Synopses & Reviews
More than eighty years after the Scopes trial, the debate over teaching evolution continues in spite of the emptiness of the creationist positions. This accessible resource, now completely revised and updated, provides an essential introduction to the ongoing disputeand#8217;s many facetsand#151;the scientific evidence for evolution, the legal and educational basis for its teaching, and the various religious points of viewand#151;as well as a concise history of the evolution-creationism controversy. This second edition also contains a discussion of the legal history, updated to include the seminal case of Kitzmiller v. Dover as well as a new chapter on public opinion and media coverage.
Examines the newest strategies at undermining evolution teaching and other aspects of the never-ending evolution and creationism controversy.
In the inaugural volume in our new History and Philosophy of Education series, Adam Laats and Harvey Siegel examine both the historical and philosophical issues at the heart of the controversies about evolution. What Americans say we “know” about evolution has become hopelessly muddled in what we “believe.” Yet by placing those who opposed the teaching of evolution within their historical context, historian Adam Laats shows how these individuals were not eccentric or idiosyncratic, but rather must be understood as part of a long tradition of religious dissent in American education. The status of evolution-opposition as a minority position held by a dissenting group inevitably raises key philosophical issues, which philosopher Harvey Siegel addresses in the second half of the book. Siegel aims to disentangle questions of knowledge from questions of belief, addressing such problems as what scientific theory is, what the State’s obligation is with respect to biology education, and whether it must be neutral in its curriculums. The authors argue that biology teachers need to aim to foster student knowledge and understanding of evolution, if not necessarily belief in it. It is, they assert, the best extant scientific account of its domain, and should be taught as such. With their combined historical and philosophical perspective, Laats and Siegel suggest ways of overcoming the controversy that give both evolutionary theory its scientific due and its opponents’ objections to it religious legitimacy.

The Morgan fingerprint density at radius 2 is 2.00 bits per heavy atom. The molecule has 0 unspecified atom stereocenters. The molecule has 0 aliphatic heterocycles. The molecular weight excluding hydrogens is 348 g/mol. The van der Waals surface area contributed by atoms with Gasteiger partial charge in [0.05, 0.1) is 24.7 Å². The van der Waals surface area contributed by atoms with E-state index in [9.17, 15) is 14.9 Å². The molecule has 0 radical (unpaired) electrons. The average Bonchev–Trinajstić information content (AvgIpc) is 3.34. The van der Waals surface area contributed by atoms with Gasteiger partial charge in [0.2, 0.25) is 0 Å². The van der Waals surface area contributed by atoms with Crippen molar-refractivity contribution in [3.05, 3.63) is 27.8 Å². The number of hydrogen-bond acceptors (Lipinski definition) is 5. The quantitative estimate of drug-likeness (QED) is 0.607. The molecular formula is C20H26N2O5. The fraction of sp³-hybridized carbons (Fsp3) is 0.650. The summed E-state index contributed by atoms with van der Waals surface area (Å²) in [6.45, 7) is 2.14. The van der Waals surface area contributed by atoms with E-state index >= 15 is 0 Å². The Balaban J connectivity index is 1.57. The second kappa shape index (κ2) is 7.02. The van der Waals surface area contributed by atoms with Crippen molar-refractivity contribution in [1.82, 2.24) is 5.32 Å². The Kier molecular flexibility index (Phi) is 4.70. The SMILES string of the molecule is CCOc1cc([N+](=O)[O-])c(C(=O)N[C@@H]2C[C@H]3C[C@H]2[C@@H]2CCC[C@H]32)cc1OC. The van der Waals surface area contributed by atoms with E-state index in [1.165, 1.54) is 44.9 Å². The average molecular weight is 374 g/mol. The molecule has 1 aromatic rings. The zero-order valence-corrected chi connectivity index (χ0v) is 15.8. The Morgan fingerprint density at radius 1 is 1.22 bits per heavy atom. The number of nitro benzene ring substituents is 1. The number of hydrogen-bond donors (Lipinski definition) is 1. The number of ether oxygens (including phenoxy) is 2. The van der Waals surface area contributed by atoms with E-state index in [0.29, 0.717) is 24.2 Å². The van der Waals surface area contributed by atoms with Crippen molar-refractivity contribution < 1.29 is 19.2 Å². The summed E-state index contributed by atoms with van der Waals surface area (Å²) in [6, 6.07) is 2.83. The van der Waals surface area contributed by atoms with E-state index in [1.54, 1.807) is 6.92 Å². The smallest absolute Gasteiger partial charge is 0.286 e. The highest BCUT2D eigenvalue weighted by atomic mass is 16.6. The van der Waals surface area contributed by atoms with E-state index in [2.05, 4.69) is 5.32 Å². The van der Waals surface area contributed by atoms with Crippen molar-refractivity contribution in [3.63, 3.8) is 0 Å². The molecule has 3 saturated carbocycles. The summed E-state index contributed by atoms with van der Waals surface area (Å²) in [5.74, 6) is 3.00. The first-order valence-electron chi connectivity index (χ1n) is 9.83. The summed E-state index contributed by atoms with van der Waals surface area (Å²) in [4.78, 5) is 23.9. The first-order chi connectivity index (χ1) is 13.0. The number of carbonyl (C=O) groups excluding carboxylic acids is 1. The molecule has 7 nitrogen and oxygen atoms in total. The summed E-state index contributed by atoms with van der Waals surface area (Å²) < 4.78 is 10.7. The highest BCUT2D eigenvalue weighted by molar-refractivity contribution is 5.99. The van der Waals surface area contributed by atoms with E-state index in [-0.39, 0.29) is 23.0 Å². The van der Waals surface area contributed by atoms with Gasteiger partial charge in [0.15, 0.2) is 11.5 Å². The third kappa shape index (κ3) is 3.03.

About the Author
Eugenie C. Scott is Executive Director of the National Center for Science Education. She has written extensively on the evolution-creationism controversy and is past president of the American Association of Physical Anthropologists. Scott is the 2010 recipient of the National Academy of Science's Public Welfare Medal.
Table of Contents
Introduction The Evolution of an Educational Controversy
1 Higher Education and a New Culture of Science
2 Evolution Education in a Jazz Age
3 The Dog That Didn’t Bark
4 A New Minority
5 Evolution, Creation, Science, Religion, and Public Education
6 Beyond “Creation Science”: The Scientific Status of Intelligent Design
7 Science Education: Aims and Constraints; Belief versus Understanding
8 A Question of Culture?
Conclusion Evolution as Education